Just when you thought a nice plate of leafy greens was the perfect choice. Thanks to the wonders of modern retailing, pre-washed, pre-cut salad mixes—sometimes organically certified—are always just a "fresh pack" away. Not so fast. Before you place that pre-processed spinach, romaine, or mixed greens in your shopping basket, you may want to weigh the cost of that convenience.
These are troubling times in the nation's Salad Bowl. Nearly half of all the lettuce and three-quarters of all the spinach purchased in the United Sates originates in the Salinas Valley. Outbreaks of food poisoning and fatalities traced to a lethal strain of E. coli 0157 transported though bagged spinaches and lettuces grown in the Salinas Valley have shined a light on the human health risks associated with industrial-scale produce farming. In a desperate attempt to recover consumer confidence, shippers and buyers of leafy greens have issued new production standards (a.k.a. "metrics" and "super-metrics") pressuring growers to "clean up" their acts.
Clean farming means sterilizing their operations from seed planting to ice-packed, pre-washed salad mix. As well-intentioned as these efforts may have been, many observers argue that they have not been based on the best available science nor on sound food safety measures. In fact, these metrics could set off a domino effect of environmental degradation and human health risks in the Salad Bowl and farming regions around the country.
Who's At Fault
We may never discover the real source of the E. coli 0157 that contaminated the 2006 Dole spinach or the 2007 Taco Bell lettuce shipments. But there is no shortage of suspects. Standing at the top of the list—knee-deep in their own muck—are grain-fattened, antibiotic and hormone injected dairy and beef cattle, in whose over-acidified stomachs this particular strain of bacteria is thought to have originated as far back as 1982. Cattle grazing on pasture, particularly calves and adults stressed in warmer weather, can also harbor E. coli 0157. But this specialized bacteria tends to prefer the more acidic rumen of factory confined cows fed an unnatural diet of industrial corn.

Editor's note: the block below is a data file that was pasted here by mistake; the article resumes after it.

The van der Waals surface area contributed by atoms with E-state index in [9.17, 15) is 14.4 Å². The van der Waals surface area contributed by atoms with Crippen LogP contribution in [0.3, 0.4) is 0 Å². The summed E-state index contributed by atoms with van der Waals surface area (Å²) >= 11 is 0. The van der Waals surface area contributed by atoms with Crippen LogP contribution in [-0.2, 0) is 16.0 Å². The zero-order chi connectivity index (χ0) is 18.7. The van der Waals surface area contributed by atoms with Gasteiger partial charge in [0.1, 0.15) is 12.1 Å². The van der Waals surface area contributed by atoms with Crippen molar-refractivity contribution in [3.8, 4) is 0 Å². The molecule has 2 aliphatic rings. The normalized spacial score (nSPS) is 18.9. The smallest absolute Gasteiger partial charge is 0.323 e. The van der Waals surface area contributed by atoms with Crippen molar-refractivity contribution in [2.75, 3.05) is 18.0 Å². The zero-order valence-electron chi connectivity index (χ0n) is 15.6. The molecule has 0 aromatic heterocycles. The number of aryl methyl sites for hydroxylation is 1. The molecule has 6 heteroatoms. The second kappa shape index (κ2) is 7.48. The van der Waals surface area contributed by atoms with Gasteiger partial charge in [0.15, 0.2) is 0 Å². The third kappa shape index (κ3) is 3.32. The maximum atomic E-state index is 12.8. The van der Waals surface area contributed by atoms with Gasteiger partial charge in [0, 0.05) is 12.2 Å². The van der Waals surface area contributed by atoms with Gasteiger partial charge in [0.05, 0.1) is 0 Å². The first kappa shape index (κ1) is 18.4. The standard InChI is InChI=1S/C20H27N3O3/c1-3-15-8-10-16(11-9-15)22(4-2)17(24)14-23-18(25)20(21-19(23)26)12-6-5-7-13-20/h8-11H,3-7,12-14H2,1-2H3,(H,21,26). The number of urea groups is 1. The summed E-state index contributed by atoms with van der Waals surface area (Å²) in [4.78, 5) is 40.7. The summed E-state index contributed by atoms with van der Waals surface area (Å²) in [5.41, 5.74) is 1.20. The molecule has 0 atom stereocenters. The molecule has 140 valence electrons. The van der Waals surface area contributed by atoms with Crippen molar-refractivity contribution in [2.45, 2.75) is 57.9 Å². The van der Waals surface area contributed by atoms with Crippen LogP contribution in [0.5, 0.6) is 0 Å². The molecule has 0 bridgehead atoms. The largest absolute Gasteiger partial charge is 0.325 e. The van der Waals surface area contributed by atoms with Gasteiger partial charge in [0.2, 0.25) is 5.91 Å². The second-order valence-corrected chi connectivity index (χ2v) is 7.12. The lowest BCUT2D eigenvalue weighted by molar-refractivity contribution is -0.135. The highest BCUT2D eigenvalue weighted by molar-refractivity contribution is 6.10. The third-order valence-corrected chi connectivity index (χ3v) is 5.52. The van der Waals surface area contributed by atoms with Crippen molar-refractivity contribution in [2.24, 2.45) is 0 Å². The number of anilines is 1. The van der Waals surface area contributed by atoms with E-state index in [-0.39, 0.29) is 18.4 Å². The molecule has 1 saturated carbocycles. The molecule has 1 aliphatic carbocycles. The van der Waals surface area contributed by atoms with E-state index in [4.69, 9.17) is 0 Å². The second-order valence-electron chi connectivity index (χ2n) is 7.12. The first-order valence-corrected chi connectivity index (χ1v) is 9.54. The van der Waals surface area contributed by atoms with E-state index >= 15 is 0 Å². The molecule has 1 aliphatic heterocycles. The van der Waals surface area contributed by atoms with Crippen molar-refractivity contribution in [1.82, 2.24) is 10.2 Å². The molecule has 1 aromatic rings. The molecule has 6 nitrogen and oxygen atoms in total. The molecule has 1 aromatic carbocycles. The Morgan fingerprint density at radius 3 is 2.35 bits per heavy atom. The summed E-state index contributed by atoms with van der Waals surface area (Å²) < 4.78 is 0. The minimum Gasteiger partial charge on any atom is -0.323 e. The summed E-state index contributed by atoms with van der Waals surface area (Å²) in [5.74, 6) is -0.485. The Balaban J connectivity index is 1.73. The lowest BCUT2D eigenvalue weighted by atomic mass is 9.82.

Secondly there is the Salinas Valley groundwater, used for both crop irrigation and post-harvest processing. Runoff form manure in neighboring dairies or feedlots could have found its way into the water table, then into creeks, wells, and eventually into irrigation systems and processing pipelines. Leafy greens washed by mega-processors such as Natural Selection Foods, Fresh Pack, and others are commingled in these huge facilities—making it, literally, a giant salad bowl—heightening the odds of contamination. Studies from the University of California at Davis have shown, however, that even a small vegetated grass buffer can effectively filter toxins and keep them from the groundwater, including E. coli.
Finally, there is nature itself. Wildlife, including deer, feral pigs, and frogs have been suspected vectors, accused of tracking tainted cow manure across the agricultural landscape. Along with small rodents, these animals have also been charged as sources of the pathogen E. coli as well.
A War on Nature
Despite the unknowns, a few things are certain. In search of an immediate scapegoat, the leafy green industry quickly settled on nature as its primary culprit. Rather than attempting to restrict the most probable source of the E.coli 0157—manure from large confinement animal feedlot operations—the industry is directly targeting wildlife and the natural habitat that remains in the leafy green producing areas of the Salinas Valley. Strong-armed by distributors, farmers are removing vegetation buffers that once effectively filtered water and other contaminants flowing off fields. Chain link fences are being erected around tens of thousands of acres of owned and rented fields. Field margins are being scraped bare and denuded with herbicides. Small mammals and reptiles are being trapped and baited with poisons.